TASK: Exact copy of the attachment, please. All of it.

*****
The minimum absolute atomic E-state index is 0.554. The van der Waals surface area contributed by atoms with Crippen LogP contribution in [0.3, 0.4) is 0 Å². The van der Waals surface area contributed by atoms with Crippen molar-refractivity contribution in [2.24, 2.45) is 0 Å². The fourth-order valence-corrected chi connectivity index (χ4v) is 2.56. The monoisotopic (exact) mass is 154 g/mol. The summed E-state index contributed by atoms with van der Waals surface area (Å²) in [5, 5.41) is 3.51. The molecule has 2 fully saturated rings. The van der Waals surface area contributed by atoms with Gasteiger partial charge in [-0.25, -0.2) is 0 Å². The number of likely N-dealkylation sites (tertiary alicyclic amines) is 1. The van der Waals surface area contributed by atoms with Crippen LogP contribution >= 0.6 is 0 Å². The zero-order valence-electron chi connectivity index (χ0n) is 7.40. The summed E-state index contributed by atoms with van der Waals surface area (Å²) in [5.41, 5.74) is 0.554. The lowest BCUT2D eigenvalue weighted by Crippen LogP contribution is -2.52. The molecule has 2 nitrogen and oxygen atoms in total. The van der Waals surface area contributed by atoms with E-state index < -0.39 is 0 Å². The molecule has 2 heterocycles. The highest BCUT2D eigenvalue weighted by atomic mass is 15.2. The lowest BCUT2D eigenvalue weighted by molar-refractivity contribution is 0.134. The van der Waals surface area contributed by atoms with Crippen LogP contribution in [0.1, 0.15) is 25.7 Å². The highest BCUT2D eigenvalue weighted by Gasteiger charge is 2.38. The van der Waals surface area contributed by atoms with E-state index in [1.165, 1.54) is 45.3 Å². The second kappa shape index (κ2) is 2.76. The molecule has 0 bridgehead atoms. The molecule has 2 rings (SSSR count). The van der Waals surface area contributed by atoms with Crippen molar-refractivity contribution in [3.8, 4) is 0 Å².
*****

The minimum absolute atomic E-state index is 0.554. The van der Waals surface area contributed by atoms with Crippen LogP contribution in [0.3, 0.4) is 0 Å². The van der Waals surface area contributed by atoms with Crippen molar-refractivity contribution in [2.24, 2.45) is 0 Å². The fourth-order valence-corrected chi connectivity index (χ4v) is 2.56. The monoisotopic (exact) mass is 154 g/mol. The summed E-state index contributed by atoms with van der Waals surface area (Å²) in [5, 5.41) is 3.51. The molecule has 2 fully saturated rings. The van der Waals surface area contributed by atoms with Gasteiger partial charge in [-0.25, -0.2) is 0 Å². The number of likely N-dealkylation sites (tertiary alicyclic amines) is 1. The van der Waals surface area contributed by atoms with Crippen LogP contribution >= 0.6 is 0 Å². The zero-order valence-electron chi connectivity index (χ0n) is 7.40. The summed E-state index contributed by atoms with van der Waals surface area (Å²) in [5.41, 5.74) is 0.554. The lowest BCUT2D eigenvalue weighted by Crippen LogP contribution is -2.52. The molecule has 2 nitrogen and oxygen atoms in total. The van der Waals surface area contributed by atoms with E-state index < -0.39 is 0 Å². The molecule has 2 heterocycles. The highest BCUT2D eigenvalue weighted by atomic mass is 15.2. The lowest BCUT2D eigenvalue weighted by molar-refractivity contribution is 0.134. The van der Waals surface area contributed by atoms with Crippen LogP contribution in [0.1, 0.15) is 25.7 Å². The highest BCUT2D eigenvalue weighted by Gasteiger charge is 2.38. The van der Waals surface area contributed by atoms with E-state index in [1.165, 1.54) is 45.3 Å². The second kappa shape index (κ2) is 2.76. The molecule has 0 bridgehead atoms. The molecule has 2 rings (SSSR count). The van der Waals surface area contributed by atoms with Crippen molar-refractivity contribution in [3.8, 4) is 0 Å².